Learn about the technologies behind the Internet with The TCP/IP Guide!
NOTE: Using robot software to mass-download the site degrades the server and is prohibited. See here for more.
Find The PC Guide helpful? Please consider a donation to The PC Guide Tip Jar. Visa/MC/Paypal accepted.
View over 750 of my fine art photos any time for free at DesktopScenes.com!

[ The PC Guide | System Optimization and Enhancement Guide | System Optimizations and Enhancements | Windows System Resource Optimization ]

Maximize System Resources Under Windows 3.x

Windows 3.x is notorious for its problems with running out of system resources. The reason is that its system resource areas are only 64 KB in size, they are shared by all open applications, and they are not managed optimally by Windows. Problems with resources running out manifest themselves in many ways, the most usual being an "Out of Memory" error where there is still actually plenty of memory available, just not in the system resource areas.

If you are frequently running into problems with Windows 3.x system resources, and if it is at all possible, consider upgrading your system to either Windows 95 or Windows NT. There are of course many different issues involved in making this decision, but one of the many benefits of using either of these operating systems (over Windows 3.x) is that the system resource problems largely disappear. I have opened upwards of 30 application instances under Windows 95 without running out of system resources.

Here are some specific ideas that you can use to help reduce system resource problems under Windows 3.x:

  • Reboot Windows 3.x Daily: This is the single-most important step to take to minimize system resource problems under Windows 3.x. You don't have to reboot the PC, just exit Windows to DOS (don't open a DOS box within Windows, this is not the same thing) and then restart Windows again. This will free up any "leaked" system resources. Doing this at least daily will minimize problems a great deal.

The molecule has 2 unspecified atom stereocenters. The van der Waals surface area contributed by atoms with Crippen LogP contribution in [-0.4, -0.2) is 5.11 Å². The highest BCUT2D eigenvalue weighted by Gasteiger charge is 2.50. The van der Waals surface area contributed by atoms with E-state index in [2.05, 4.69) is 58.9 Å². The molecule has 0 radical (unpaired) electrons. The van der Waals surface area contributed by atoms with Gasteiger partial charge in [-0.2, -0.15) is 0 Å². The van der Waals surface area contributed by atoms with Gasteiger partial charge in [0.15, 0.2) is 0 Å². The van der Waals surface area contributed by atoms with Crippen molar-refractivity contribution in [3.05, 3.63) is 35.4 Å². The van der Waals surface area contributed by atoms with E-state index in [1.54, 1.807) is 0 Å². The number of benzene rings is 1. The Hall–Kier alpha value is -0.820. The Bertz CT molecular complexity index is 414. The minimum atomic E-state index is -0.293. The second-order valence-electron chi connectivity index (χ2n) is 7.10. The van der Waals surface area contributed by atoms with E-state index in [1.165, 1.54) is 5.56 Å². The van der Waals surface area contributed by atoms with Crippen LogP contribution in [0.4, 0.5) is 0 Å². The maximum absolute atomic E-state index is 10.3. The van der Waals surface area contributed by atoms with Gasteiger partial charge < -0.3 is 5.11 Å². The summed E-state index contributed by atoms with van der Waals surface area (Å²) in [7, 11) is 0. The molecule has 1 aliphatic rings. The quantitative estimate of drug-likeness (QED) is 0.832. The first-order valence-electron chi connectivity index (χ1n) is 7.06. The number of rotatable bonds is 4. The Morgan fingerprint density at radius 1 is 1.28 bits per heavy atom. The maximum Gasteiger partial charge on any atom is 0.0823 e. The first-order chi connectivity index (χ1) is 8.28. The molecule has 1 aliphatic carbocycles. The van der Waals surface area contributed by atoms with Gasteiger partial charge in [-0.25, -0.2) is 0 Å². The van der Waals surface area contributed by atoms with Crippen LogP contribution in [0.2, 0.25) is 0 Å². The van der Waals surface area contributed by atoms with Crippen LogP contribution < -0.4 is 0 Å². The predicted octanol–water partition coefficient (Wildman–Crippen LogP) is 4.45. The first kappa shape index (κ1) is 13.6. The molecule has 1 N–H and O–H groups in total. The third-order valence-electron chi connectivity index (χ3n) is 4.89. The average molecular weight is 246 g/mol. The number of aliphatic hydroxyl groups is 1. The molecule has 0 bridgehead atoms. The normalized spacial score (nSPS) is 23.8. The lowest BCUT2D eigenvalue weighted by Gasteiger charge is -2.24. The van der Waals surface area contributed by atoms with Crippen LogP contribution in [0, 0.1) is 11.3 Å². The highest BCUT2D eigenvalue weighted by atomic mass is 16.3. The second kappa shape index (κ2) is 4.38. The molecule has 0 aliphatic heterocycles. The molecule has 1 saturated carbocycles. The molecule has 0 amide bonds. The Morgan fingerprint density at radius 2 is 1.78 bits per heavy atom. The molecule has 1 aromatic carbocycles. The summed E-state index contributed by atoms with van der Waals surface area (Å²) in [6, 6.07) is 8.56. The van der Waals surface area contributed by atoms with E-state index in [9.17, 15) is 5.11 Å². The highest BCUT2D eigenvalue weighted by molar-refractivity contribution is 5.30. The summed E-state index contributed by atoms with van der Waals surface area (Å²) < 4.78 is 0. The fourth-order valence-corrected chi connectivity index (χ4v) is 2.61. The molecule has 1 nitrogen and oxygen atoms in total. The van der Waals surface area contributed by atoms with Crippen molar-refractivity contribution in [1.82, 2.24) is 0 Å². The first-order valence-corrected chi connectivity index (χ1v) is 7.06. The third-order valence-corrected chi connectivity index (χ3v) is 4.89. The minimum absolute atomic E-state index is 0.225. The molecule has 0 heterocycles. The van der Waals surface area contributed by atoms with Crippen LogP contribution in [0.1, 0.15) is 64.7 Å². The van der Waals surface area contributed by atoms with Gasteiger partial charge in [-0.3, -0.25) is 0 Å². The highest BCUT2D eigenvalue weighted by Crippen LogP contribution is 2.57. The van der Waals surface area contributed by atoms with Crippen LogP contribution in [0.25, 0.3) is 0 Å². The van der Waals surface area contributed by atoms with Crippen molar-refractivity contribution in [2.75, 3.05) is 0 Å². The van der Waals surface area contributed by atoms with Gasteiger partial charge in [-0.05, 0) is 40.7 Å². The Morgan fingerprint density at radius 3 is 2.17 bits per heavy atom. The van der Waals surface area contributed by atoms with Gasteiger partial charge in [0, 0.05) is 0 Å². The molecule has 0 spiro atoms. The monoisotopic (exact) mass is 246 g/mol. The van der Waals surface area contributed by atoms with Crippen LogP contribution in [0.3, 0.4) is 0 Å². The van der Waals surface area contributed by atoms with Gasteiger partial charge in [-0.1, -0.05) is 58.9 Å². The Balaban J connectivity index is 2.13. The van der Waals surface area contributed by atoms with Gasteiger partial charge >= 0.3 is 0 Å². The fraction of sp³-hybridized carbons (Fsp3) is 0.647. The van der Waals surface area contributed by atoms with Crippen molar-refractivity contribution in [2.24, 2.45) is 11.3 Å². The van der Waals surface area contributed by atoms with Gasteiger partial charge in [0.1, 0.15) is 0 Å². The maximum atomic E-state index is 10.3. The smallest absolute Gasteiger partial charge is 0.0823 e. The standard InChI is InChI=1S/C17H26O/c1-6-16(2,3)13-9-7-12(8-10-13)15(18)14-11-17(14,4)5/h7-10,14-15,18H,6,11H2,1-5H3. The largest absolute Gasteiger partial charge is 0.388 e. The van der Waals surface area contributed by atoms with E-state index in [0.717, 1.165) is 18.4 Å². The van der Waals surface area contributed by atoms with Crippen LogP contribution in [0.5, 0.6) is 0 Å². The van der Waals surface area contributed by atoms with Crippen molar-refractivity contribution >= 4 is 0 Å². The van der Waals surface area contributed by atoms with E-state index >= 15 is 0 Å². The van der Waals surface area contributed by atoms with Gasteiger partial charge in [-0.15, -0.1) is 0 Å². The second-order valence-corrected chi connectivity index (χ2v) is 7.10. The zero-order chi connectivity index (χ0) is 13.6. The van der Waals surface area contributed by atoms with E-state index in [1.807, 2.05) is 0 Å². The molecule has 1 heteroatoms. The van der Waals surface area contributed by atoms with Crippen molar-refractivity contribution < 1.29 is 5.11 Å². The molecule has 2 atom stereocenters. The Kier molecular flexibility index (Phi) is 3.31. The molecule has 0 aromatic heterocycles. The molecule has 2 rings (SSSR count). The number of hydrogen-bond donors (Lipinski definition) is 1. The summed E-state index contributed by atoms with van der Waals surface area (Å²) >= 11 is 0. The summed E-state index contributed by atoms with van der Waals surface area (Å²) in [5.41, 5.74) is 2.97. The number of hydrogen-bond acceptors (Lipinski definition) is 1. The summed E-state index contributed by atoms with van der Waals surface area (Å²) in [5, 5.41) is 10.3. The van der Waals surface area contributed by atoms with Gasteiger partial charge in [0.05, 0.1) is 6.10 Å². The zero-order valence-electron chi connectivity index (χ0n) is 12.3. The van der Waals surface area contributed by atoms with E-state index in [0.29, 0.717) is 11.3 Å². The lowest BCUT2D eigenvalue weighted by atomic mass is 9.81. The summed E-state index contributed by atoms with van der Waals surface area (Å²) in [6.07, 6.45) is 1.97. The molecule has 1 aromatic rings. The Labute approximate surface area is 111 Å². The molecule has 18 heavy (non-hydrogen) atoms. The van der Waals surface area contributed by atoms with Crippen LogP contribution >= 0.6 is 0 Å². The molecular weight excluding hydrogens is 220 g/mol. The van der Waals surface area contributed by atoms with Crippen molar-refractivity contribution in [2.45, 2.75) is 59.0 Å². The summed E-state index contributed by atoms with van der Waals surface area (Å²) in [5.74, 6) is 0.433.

• Lower the Video Color Depth: Run in 256-color mode instead of a higher color depth. This will use up fewer system resources.
  • Curtail Automatically Loaded Programs: Reduce to whatever extent possible any memory-resident programs or drivers that automatically load when Windows is started. Look in the "Startup" Program Manager group, and also examine the WIN.INI and SYSTEM.INI files in the Windows directory for lines beginning with "RUN=" or "LOAD=". Be careful what you change in there (and make a backup copy of the file first) but if you see something being loaded that you are sure you don't need, try removing the line to see if this frees up more resources.
  • Close Applications That You Are Not Using: Leaving applications open when they are not being used consumes resources that could be used by active programs.
  • Be Careful Not to Open the Same Application More Than Once: If you are using a spreadsheet program like Microsoft Excel, you can open multiple spreadsheets within it; you do not need to run Excel twice to edit two spreadsheets. Sometimes people run a program twice by accident, since they do not realize that the first one is open. To check what programs are open, go to the Program Manager and click on the upper-left corner to bring up the Window menu (or press {Alt}+{Spacebar}) and then select "Switch to...". This will show all the currently open programs. You can also hold down the {Alt} key and press {Tab} several times to cycle through the open applications.
  • Reboot Windows 3.x Whenever You Have a Crash of a Significant Application: Usually after an application crash, most or all of the system resources used by the application are lost and cannot be recovered by Windows. You have to reboot to reclaim them or you will probably run out resources quickly when you restart the program. This is especially true of larger applications such as office applications and the like.

Next: Remove Unneeded "Toy" Utilities

Home  -  Search  -  Topics  -  Up

The PC Guide (http://www.PCGuide.com)
Site Version: 2.2.0 - Version Date: April 17, 2001
Copyright 1997-2004 Charles M. Kozierok. All Rights Reserved.

Not responsible for any loss resulting from the use of this site.
Please read the Site Guide before using this material.
Custom Search